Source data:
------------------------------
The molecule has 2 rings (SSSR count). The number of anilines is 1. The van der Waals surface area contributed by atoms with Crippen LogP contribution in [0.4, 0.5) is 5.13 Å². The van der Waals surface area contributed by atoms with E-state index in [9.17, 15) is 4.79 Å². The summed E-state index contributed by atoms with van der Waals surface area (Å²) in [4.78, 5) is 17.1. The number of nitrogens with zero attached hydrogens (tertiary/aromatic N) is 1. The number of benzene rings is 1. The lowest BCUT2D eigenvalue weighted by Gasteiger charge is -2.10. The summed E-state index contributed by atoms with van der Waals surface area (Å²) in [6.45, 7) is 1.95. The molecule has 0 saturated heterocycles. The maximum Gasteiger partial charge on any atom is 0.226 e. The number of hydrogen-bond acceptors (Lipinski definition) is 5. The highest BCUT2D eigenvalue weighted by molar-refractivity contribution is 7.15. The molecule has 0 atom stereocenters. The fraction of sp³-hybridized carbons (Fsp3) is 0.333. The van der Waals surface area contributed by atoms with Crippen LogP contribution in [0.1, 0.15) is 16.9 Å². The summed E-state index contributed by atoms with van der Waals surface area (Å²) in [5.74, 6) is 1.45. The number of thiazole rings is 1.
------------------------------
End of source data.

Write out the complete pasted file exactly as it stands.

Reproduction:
The molecule has 2 rings (SSSR count). The number of anilines is 1. The van der Waals surface area contributed by atoms with Crippen LogP contribution in [0.4, 0.5) is 5.13 Å². The van der Waals surface area contributed by atoms with E-state index in [9.17, 15) is 4.79 Å². The summed E-state index contributed by atoms with van der Waals surface area (Å²) in [4.78, 5) is 17.1. The number of nitrogens with zero attached hydrogens (tertiary/aromatic N) is 1. The number of benzene rings is 1. The lowest BCUT2D eigenvalue weighted by Gasteiger charge is -2.10. The summed E-state index contributed by atoms with van der Waals surface area (Å²) in [6.45, 7) is 1.95. The molecule has 0 saturated heterocycles. The maximum Gasteiger partial charge on any atom is 0.226 e. The number of hydrogen-bond acceptors (Lipinski definition) is 5. The highest BCUT2D eigenvalue weighted by molar-refractivity contribution is 7.15. The molecule has 0 atom stereocenters. The fraction of sp³-hybridized carbons (Fsp3) is 0.333. The van der Waals surface area contributed by atoms with Crippen LogP contribution in [0.1, 0.15) is 16.9 Å². The summed E-state index contributed by atoms with van der Waals surface area (Å²) in [5.74, 6) is 1.45. The number of thiazole rings is 1.